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Coupling of radiofrequency with magnetic nanoparticles treatment as an alternative physical antibacterial strategy against multiple drug resistant bacteria

View Article: PubMed Central - PubMed

ABSTRACT

Antibiotic resistant bacteria not only affect human health and but also threatens the safety in hospitals and among communities. However, the emergence of drug resistant bacteria is inevitable due to evolutionary selection as a consequence of indiscriminate antibiotic usage. Therefore, it is necessary to develop a novel strategy by which pathogenic bacteria can be eliminated without triggering resistance. We propose a novel magnetic nanoparticle-based physical treatment against pathogenic bacteria, which blocks biofilm formation and kills bacteria. In this approach, multiple drug resistant Staphylococcus aureus USA300 and uropathogenic Escherichia coli CFT073 are trapped to the positively charged magnetic core-shell nanoparticles (MCSNPs) by electrostatic interaction. All the trapped bacteria can be completely killed within 30 min owing to the loss of membrane potential and dysfunction of membrane-associated complexes when exposed to the radiofrequency current. These results indicate that MCSNP-based physical treatment can be an alternative antibacterial strategy without leading to antibiotic resistance, and can be used for many purposes including environmental and therapeutic applications.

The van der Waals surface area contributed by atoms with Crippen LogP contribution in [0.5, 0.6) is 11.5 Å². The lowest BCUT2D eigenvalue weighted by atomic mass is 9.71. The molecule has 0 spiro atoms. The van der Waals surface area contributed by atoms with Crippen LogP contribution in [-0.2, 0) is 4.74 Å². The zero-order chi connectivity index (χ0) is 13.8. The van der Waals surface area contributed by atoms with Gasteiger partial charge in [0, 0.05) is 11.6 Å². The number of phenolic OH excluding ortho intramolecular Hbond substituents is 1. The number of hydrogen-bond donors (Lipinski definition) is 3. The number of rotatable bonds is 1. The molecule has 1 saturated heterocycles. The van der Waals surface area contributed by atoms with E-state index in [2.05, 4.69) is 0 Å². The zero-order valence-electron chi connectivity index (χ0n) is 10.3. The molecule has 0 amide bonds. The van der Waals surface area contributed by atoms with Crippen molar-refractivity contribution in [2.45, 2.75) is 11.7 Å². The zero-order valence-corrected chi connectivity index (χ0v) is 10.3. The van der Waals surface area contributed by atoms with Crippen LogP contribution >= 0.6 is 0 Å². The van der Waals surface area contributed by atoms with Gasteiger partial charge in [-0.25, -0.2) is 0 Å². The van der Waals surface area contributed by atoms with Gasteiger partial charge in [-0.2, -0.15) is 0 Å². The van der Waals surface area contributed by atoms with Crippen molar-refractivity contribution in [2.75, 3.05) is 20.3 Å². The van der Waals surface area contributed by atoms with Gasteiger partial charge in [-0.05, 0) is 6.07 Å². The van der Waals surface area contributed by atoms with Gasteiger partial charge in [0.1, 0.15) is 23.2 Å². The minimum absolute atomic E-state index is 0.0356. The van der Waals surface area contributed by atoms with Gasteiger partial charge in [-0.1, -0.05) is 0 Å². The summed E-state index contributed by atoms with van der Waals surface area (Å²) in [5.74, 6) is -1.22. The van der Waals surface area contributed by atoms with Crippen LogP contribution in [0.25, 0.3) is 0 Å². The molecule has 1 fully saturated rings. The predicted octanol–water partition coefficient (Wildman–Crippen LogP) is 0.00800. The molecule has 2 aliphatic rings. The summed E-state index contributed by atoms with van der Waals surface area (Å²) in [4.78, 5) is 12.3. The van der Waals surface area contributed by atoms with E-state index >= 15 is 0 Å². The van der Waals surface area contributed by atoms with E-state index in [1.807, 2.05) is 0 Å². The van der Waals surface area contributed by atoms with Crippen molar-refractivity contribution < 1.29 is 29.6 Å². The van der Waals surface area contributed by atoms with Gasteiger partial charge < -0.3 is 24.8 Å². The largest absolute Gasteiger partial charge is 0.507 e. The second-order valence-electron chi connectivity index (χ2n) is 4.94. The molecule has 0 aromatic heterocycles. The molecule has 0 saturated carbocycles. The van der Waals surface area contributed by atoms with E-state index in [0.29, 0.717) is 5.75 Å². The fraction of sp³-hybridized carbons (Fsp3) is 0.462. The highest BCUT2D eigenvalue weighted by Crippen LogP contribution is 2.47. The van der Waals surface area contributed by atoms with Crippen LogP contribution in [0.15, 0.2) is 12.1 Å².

No MeSH data available.


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Antibacterial efficiency of radiofrequency (RF) alone or when coupled to magnetic nanoparticle treatment (RMT).(a) Effects of various antibacterial treatments on UPEC death. Radiofrequency (RF, 400 kHz) coupled to MCSNP treatment (RMT) showed 100% killing within 30 min at 45 °C. The antibacterial efficacy of the other conditions indicated in the figure legends was much lower. (b) Antibacterial efficiencies of various treatments against EGFP expressing UPEC, as measured by CFU. (c) Effect of RF time on antibacterial activity against free-living (RF only) or MCSNP-trapped (RMT) UPEC. (d) Scanning electron microscopic (SEM) microphotographs of UPEC treated at various conditions for 30 min: control UPEC cells at (I) 25 °C and (II) 46 °C, (III) UPEC treated with RF only at 46 °C, and (IV) UPEC trapped with MCSNPs and treated by RF at 46 °C (RMT).